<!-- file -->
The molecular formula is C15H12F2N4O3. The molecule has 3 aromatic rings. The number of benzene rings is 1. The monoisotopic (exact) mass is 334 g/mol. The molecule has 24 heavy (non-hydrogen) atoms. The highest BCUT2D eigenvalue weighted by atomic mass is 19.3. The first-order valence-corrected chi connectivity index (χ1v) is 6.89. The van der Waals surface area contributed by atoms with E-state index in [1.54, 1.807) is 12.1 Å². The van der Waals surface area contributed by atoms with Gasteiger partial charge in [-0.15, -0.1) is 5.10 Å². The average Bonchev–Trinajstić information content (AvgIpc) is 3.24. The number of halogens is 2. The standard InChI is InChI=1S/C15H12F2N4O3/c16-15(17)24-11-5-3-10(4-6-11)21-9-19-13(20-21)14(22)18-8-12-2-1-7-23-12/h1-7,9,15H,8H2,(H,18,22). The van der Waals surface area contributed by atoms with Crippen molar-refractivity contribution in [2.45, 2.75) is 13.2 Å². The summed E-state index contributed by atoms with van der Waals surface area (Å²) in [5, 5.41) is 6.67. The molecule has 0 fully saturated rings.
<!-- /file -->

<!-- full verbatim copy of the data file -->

The molecular formula is C15H12F2N4O3. The molecule has 3 aromatic rings. The number of benzene rings is 1. The monoisotopic (exact) mass is 334 g/mol. The molecule has 24 heavy (non-hydrogen) atoms. The highest BCUT2D eigenvalue weighted by atomic mass is 19.3. The first-order valence-corrected chi connectivity index (χ1v) is 6.89. The van der Waals surface area contributed by atoms with E-state index in [1.54, 1.807) is 12.1 Å². The van der Waals surface area contributed by atoms with Gasteiger partial charge in [-0.15, -0.1) is 5.10 Å². The average Bonchev–Trinajstić information content (AvgIpc) is 3.24. The number of halogens is 2. The standard InChI is InChI=1S/C15H12F2N4O3/c16-15(17)24-11-5-3-10(4-6-11)21-9-19-13(20-21)14(22)18-8-12-2-1-7-23-12/h1-7,9,15H,8H2,(H,18,22). The van der Waals surface area contributed by atoms with Crippen molar-refractivity contribution in [2.45, 2.75) is 13.2 Å². The summed E-state index contributed by atoms with van der Waals surface area (Å²) in [5, 5.41) is 6.67. The molecule has 0 fully saturated rings.